Student heckled while speaking about grandmother’s COVID death now has reason to celebrate

National

RUTHERFORD COUNTY, Tenn. (WKRN) – The Tennessee student who was heckled at a school board meeting last week when talking about his grandmother who died from COVID-19 says the experience has a silver lining.

“We did get a mask mandate passed so I and a lot of my friends were really proud that we were able to accomplish that,” said Grady Knox who attends Central Magnet School. “I feel like overall, this experience has been for the better.”

A video of him went viral as he spoke in favor of a mask mandate during a school board meeting. As he talked about his grandmother, who he said died as a result of the virus because someone didn’t wear a mask, he was heckled as people laughed and interrupted him from the audience.

“Whenever people started to say things I kind of didn’t connect the two things because I was like, why would people be laughing at this, of all things?” Knox recalled. “I knew that I just shouldn’t address them because they would just feed off of that and heckle me more. And so I knew that the best thing to do at the moment was just to wait for them to calm down. And then I’d be able to finish what I wanted to say.”

One of his biggest concerns was that a lack of masks could cause the virus to spread further and contact tracing led to quarantines, which led to having instruction at home and depleted the quality of their education.

“That’s not the education that we deserve,” he said.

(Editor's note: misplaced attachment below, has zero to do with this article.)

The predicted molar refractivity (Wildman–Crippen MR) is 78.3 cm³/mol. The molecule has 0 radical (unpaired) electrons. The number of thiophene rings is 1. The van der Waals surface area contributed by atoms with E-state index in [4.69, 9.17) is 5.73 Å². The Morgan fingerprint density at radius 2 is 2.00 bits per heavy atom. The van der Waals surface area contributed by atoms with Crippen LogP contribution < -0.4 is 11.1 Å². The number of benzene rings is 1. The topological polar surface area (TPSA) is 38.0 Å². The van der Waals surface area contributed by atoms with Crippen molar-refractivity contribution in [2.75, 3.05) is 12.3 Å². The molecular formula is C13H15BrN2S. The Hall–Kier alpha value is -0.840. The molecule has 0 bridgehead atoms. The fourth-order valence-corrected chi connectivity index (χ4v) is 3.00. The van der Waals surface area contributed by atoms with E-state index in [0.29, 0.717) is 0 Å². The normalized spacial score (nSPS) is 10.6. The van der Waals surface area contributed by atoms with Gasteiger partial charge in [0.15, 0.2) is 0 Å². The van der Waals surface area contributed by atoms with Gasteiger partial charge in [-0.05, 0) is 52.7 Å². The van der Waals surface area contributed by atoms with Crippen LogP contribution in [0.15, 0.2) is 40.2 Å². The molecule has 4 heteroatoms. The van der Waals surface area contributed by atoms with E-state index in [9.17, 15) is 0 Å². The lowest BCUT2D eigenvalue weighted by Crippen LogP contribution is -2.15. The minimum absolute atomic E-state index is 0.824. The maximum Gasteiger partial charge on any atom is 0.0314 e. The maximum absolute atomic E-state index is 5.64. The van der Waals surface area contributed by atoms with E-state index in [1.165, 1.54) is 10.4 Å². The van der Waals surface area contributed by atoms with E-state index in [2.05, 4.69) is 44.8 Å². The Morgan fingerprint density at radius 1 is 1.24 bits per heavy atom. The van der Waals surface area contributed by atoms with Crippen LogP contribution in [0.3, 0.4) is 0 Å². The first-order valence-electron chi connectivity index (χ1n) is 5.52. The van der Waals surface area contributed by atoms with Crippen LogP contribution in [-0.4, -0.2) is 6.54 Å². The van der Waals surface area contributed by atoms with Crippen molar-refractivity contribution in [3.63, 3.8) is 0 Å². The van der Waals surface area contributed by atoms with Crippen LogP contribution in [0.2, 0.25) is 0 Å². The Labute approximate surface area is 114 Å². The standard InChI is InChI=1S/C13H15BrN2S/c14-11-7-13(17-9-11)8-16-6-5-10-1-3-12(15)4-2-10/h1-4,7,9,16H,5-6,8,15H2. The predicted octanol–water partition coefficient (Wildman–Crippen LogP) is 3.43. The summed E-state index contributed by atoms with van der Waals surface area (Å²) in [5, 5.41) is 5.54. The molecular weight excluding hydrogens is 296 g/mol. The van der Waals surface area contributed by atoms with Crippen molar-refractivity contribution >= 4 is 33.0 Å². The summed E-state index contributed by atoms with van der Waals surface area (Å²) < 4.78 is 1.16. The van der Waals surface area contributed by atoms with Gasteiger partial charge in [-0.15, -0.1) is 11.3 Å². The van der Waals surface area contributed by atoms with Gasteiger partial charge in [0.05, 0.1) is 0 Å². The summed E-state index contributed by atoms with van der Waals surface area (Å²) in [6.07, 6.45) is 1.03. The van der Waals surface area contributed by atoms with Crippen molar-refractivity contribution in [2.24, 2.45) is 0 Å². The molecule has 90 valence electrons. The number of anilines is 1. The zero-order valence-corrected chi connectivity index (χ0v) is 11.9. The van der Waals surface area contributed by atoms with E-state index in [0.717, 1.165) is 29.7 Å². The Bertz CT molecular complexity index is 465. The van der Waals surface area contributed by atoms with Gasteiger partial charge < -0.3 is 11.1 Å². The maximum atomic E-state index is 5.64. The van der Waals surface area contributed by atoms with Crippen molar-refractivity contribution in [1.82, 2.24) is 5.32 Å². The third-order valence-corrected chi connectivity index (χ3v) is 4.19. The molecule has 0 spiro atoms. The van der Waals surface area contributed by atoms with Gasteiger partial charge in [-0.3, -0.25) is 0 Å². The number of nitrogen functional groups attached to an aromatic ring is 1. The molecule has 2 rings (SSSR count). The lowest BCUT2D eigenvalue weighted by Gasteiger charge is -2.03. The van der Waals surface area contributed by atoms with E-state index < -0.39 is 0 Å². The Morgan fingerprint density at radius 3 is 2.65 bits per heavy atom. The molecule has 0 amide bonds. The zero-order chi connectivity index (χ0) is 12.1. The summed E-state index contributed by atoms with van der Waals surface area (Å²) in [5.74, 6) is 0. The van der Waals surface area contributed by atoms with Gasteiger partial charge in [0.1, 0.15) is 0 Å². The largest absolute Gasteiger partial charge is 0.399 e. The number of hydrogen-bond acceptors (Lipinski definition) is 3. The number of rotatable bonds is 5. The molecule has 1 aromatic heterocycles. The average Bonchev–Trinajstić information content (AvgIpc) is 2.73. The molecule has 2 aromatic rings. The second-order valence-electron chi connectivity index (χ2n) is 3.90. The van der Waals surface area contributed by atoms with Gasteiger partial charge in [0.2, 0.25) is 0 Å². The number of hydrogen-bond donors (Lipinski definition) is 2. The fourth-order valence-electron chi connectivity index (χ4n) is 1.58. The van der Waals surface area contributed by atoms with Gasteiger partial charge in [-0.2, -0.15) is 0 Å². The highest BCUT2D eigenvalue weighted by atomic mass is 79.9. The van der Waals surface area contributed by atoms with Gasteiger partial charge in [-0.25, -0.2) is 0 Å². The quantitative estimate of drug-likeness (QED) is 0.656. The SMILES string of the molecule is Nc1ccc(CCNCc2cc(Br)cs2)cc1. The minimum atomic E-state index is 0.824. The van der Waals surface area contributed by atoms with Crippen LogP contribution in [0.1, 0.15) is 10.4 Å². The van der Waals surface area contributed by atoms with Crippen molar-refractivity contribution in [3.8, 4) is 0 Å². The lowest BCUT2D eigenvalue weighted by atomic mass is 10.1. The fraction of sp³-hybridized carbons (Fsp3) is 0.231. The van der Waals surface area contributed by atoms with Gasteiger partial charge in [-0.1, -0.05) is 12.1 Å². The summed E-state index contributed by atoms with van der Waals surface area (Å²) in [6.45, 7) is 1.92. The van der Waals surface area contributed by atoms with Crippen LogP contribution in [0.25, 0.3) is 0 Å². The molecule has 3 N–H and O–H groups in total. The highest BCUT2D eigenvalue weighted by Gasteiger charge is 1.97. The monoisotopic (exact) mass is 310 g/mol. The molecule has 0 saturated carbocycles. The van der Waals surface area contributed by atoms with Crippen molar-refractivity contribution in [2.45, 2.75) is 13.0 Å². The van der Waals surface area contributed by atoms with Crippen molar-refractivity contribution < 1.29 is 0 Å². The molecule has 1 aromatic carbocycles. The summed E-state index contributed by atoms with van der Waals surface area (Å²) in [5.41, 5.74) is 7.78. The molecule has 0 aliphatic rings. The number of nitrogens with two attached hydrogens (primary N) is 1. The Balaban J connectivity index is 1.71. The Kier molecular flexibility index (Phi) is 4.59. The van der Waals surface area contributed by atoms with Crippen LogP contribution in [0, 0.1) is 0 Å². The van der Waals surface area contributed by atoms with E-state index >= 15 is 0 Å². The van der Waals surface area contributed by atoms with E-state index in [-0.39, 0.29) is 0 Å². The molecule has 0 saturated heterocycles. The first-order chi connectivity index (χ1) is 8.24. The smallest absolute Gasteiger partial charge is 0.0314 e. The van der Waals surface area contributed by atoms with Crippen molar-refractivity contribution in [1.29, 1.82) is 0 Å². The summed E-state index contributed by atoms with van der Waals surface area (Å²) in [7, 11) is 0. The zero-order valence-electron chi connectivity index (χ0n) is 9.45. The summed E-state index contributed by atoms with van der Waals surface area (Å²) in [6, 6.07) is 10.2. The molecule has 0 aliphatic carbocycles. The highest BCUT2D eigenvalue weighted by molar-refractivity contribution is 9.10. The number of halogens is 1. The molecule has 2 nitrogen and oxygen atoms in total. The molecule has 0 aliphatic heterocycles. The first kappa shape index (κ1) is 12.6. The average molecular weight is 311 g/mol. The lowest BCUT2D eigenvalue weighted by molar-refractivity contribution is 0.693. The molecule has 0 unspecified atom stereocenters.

Knox explained he wanted to share the story about his grandmother, a former Rutherford County Schools teacher, to help people understand what’s at stake during a debate over masks in schools.

“She was really caring. She was really sweet. We always would go to her house after school, and she would take care of us,” he remembers of her. “I just knew that there’s no way that I could risk anything like that with not wearing masks and bringing COVID … carrying it everywhere. It’s just not something that anyone should be willing to risk.”

Since the incident, the school board has apologized to Knox for his experience.

“I was really glad that they spoke out about it because they need to set a precedent that this is not how our school boards should be run. We shouldn’t laugh at people for any reason in this kind of meeting,” Knox said. “There should be a standard of professionalism that’s held at those kinds of meetings whenever people are trying to actually share what they’re trying to share.”

He added that a couple of school board members also came to his school to discuss what happened.

“They came and talked to us about how glad they were that we were getting involved at such a young age, and telling them what we want because they hear from parents all the time, and other teachers, but they don’t get to hear from students a lot,” Knox said. “They told us exactly what we were hoping: that hearing from students really meant something to them because we’re the ones that are impacted by their decisions.”

Knox shared how COVID-19 had impacted his education for the past 18 months and that he wanted to return to a sense of normalcy.

“I just hope that people see that if we just wear masks and get vaccinated, then maybe in the near future, we’ll finally be able to have that normalcy that we all really want without risking and putting people in danger,” he said.

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